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5. STICK MEN – Midori

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Our Top 10 Prog Albums of 2016

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1 BIG BIG TRAIN – Folklore
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2 MARILLION – F.E.A.R.
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3 HAKEN – Affinity
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4 RIVERSIDE – Eye Of The Soundscapetop5-riverside-eots

5 THANK YOU SCIENTIST – Stranger Heads Prevailtop5-tys-stranger-heads

6 SYD ARTHUR – Apricitytop5-syd-arthur-apricity

7 STEVEN WILSON – 4 1/2top5-sw-4-1_2

8 VAN DER GRAAF GENERATOR – Do Not Disturbtop5-vdgg-do-not-disturb

9 STICK MEN – Prog Noirtop5-stick-men-prog-noir

10 OPETH – Sorceress
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NEW Steve Hackett Interview – December 2016

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I caught up with Steve to discuss the forthcoming new album, the 2017 Tour and all other things Hackett-related. Many thanks to Steve for being so generous with his precious time, and also thanks to Jo Hackett facilitating the interview.

Tim Darbyshire – Hi Steve!

Steve Hackett – How are you doing Tim?

Tim – I’m good thanks how are you?

Steve – Fine thank you.

Tim – Thanks for your time tonight.

Steve – That’s alright.

Tim – Ok, so the new album, when is that due out?

Steve – Well, I think it’s going to be out in March.

Tim – Does it have a title yet?

Steve – We do have a title yes, but I haven’t officially given it out yet, so once the record company says ‘green light’ , then I will. All this stuff is being agreed at the moment – I’m just finally assembling the order of the songs. We had an order on Friday, but with some record company input there were a few changes, so we now have a new order as of today – and if it still passes muster tomorrow then that’s the one we’ll go with.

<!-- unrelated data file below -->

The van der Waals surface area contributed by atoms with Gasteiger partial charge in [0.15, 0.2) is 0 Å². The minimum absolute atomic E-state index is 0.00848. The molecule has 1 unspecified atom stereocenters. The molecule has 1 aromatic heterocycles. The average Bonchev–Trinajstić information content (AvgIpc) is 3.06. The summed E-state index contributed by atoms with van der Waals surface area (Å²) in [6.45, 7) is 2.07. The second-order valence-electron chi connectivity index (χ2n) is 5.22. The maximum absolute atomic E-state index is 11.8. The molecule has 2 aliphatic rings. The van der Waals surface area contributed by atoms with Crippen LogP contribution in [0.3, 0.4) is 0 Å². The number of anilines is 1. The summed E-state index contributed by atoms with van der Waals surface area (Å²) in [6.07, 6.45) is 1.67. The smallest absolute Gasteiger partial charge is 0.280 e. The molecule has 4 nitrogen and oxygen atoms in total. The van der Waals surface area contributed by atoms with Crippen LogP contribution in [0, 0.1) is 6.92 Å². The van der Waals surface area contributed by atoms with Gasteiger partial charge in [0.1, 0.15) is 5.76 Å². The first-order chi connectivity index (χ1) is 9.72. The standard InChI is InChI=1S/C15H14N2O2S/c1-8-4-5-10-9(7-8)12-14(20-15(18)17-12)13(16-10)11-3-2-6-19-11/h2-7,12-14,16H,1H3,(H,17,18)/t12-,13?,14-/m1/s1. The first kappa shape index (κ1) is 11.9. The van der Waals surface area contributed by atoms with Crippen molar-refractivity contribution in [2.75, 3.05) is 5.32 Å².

Tim – But the album is completely finished, it’s all in the can?

Steve – It’s basically in the can yes, bar the odd tweak it’s all in the can. It’s mastering at the moment, we’ve done the mixes so it’s basically down to the mastering. We’ve done a 5.1 mix as well as a stereo mix and we’ve done mastering for vinyl, except we’re doing it all over again due to the changed order. It’s a knock on effect, domino effect but in a good way I think.

Tim – So there will be a deluxe version with the 5.1 mix, maybe a double cd?

Steve – That’s right, yes I think in terms of formats there will be a blu-ray, and various things across the board basically. I’m finding it hard to keep up at the moment to be honest – I’ve been working flat out on this for over a year, but it’s coming to fruition and I’m very pleased with it. We’ve got people from all over the world on it.